Rising trade tensions with China, a waning economic outlook, and questions about rising interest rates pose new challenges for President Trump . President Donald John TrumpConway's husband replies to the Trump Tweet to Cohen: "Apart from being a completely Scottish-free & # 39; strategist behind Warren's political rise to a meeting with O'Rourke: The Appellate Court's appeal challenges Trump's bid to resume the asylum ban MORE as he prepares for his re-election campaign.
Mocking negotiations between Washington and Beijing over tariffs and other trade barriers shook financial markets last week, terrifying traders as they prepared for a possible recession in 201
Although the world's two economic powers have agreed to work out a deal by the end of February, the feud is now tense with wider concerns about the long-term strength of the US economy.
Friday's salutary employment report from the Labor Department showed encouragement Signs of a rising wage increase from November onwards are the reasons why the Federal Reserve raised interest rates in December and caused Wall Street turmoil. The Dow Jones Industrial Average lost 558 points at the end of the trading session on Friday, down 2.2 percent, while the Standard and Poor's 500 index and the Nasdaq index fell 2.3 percent and 3 percent, respectively.
The contrast, however, presents Trump with serious messaging issues, which has named stock market performance as the preferred reporting map for its administration. While the President frequently denounced the Dow as he rose in 2017, he was concerned about the long-running demise of US stocks mum.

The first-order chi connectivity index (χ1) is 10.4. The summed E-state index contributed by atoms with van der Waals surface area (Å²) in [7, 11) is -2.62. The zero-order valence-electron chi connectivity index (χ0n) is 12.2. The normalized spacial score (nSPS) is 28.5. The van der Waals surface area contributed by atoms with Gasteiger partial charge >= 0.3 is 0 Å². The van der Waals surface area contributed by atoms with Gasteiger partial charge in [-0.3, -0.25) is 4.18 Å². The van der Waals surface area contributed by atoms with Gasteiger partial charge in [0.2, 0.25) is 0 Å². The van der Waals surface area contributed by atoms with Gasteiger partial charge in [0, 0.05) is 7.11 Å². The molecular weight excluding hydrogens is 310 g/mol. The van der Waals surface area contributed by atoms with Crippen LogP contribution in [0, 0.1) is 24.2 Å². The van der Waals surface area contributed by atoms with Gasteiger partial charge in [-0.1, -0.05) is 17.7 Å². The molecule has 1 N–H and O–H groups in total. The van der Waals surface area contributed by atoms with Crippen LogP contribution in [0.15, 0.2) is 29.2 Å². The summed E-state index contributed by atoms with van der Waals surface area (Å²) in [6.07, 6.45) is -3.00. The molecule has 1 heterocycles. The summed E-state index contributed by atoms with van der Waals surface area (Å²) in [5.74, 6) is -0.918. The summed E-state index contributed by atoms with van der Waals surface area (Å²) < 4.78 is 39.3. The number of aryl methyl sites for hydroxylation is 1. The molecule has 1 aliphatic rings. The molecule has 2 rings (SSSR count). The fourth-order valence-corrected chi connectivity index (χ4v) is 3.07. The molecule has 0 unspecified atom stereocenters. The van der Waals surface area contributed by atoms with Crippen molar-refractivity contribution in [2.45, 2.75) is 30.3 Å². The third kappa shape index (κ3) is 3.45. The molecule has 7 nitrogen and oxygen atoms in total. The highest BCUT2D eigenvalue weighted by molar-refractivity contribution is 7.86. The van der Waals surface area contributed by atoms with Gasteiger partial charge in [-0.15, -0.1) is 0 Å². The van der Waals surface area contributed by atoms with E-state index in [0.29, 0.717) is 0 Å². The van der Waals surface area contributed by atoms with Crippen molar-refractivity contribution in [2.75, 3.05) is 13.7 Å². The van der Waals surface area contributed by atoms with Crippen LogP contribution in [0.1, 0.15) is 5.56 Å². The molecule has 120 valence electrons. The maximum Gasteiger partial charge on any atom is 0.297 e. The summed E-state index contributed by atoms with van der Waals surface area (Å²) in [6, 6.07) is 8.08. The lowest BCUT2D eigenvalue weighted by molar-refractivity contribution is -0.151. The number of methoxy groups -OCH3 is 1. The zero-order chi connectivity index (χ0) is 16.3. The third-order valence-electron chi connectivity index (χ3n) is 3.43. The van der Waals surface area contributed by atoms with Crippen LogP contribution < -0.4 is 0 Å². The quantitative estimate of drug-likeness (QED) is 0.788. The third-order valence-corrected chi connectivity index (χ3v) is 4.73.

And despite persistently low unemployment, which is currently at a 49-year low of 3.7 percent, economists say you see growing signs that the Trump economy is trending downwards.
Diane Swonk, Chief Economist at Grant Thornton, predicts that recession will begin in the first half of 2020, half a year earlier than originally expected. If right, Trump will face the Herculean task of ensuring re-election as the economy shrinks.
"Election years do not prevent recessions from taking place," Swonk wrote in a research letter last week. "Recessions are known to be hard to hit. No one knows exactly which straw will tear the back of the camel, only that it will pile up. "
Analysts are watching the series of economic risks by the end of 2018, with Trump's trade policy at the top of the list. The President has threatened to withdraw the US from the North American Free Trade Agreement if Congress does not agree to a revised trade agreement with Canada and Mexico, and has sent out mixed signals for a possible deal with China.
Trump sent shares up Monday as he declared a "big leap forward" with Chinese President Xi Jinping after meeting them in Argentina last weekend in the group of 20. The President said his government and China had agreed to work out an agreement within the next 90 days to increase the purchase of American agricultural products in Beijing and suspend US car tolls if the US restricts further tariffs.
Negotiations are unclear, causing uncertainty in the market leading to concern and then sell-off.